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Below are some examples of reports and analysis work we have done with our clients. Due to confidentiality, we are not able to provide links to all of our work on behalf of clients - and the examples we can provide tend to be from non-profits.


In 2016, Ports of Auckland launched an automation programme which it claimed would double the port’s capacity, promising Aucklanders, customers and shareholders safety, environmental, community and capacity benefits from the automation of their container terminal. But the automation project failed on every measure. Instead of improving throughput, and even after accounting for disruptions caused by COVID, the automation project led to severe congestion, delays and additional costs for the port and its users. Workers were put under pressure to make up the shortfall, jeopardising safety with a with lives lost and a tripling of injuries and lives lost. New analysis has found that Ports of Auckland’s automation programme has cost the port and wider New Zealand economy over NZD$1.2 billion – equivalent to 17 years of port profits prior to the terminal’s automation.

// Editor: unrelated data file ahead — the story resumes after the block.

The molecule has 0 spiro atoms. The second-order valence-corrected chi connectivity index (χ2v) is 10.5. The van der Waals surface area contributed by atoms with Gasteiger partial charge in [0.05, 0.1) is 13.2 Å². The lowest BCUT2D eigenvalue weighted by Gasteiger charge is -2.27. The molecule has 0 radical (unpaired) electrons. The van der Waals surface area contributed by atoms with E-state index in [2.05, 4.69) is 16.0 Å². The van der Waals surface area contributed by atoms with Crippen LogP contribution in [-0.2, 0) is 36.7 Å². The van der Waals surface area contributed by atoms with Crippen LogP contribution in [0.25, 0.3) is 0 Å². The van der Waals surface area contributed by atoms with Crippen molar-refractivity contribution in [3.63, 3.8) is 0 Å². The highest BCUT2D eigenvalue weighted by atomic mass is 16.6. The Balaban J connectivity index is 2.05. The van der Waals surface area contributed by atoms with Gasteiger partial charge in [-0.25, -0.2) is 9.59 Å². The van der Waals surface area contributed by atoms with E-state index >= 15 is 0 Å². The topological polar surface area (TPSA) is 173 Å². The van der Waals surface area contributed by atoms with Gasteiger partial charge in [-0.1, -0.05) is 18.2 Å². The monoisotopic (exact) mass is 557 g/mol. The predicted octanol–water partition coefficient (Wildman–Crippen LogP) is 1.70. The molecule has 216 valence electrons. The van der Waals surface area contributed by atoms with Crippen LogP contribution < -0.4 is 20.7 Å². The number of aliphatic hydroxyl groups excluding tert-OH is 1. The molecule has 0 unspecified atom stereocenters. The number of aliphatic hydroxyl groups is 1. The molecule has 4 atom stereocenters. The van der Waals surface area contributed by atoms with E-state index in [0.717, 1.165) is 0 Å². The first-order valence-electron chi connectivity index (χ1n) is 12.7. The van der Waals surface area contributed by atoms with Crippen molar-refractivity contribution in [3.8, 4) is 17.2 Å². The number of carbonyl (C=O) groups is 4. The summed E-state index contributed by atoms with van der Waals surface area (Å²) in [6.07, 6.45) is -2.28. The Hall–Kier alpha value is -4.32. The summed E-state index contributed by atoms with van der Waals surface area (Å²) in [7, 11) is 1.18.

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Pacific communities have incredible strengths arising from our people and our cultures. But we also recognise we have challenges to face. In particular, we need to focus on improving the lives of our children and those of our future generations. We need better housing for our children, we need better education, better healthcare, and we need to build incomes and intergenerational wealth, to lift our families out of poverty. Addressing structural inequities benefits everybody in Aotearoa. It is time to come together to elevate our efforts and pursuits for collective action toward better outcomes for Pacific children.

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Privatising the operations of Ports of Auckland would result in increased costs of at least $70m a year to New Zealand businesses to meet the investor’s return on equity. Privatised port operations in Australia saw surcharges of over $100AUD a container imposed on users, who have no other options. The failed automation experiment shows there is no fat to be cut at the Port, a private operator’s extra profit would come from the Port’s business customers, who could expect similar increases in container charges as seen in Australia.

Research papers: Projects
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